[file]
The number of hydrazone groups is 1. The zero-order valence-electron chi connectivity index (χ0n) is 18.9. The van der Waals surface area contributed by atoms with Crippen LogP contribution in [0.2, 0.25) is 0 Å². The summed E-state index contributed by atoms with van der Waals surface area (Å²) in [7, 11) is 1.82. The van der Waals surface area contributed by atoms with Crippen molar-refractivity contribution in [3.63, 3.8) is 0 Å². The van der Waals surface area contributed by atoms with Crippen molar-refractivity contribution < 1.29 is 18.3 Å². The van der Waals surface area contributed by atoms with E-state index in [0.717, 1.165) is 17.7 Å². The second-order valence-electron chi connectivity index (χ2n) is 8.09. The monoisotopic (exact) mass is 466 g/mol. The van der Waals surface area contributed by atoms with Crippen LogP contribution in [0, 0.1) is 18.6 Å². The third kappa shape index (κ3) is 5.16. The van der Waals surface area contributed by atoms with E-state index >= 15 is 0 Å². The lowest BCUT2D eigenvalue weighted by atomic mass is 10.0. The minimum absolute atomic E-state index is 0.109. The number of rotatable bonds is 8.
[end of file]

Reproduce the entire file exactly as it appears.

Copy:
The number of hydrazone groups is 1. The zero-order valence-electron chi connectivity index (χ0n) is 18.9. The van der Waals surface area contributed by atoms with Crippen LogP contribution in [0.2, 0.25) is 0 Å². The summed E-state index contributed by atoms with van der Waals surface area (Å²) in [7, 11) is 1.82. The van der Waals surface area contributed by atoms with Crippen molar-refractivity contribution in [3.63, 3.8) is 0 Å². The van der Waals surface area contributed by atoms with Crippen molar-refractivity contribution < 1.29 is 18.3 Å². The van der Waals surface area contributed by atoms with E-state index in [0.717, 1.165) is 17.7 Å². The second-order valence-electron chi connectivity index (χ2n) is 8.09. The monoisotopic (exact) mass is 466 g/mol. The van der Waals surface area contributed by atoms with Crippen LogP contribution in [0, 0.1) is 18.6 Å². The third kappa shape index (κ3) is 5.16. The van der Waals surface area contributed by atoms with E-state index >= 15 is 0 Å². The lowest BCUT2D eigenvalue weighted by atomic mass is 10.0. The minimum absolute atomic E-state index is 0.109. The number of rotatable bonds is 8.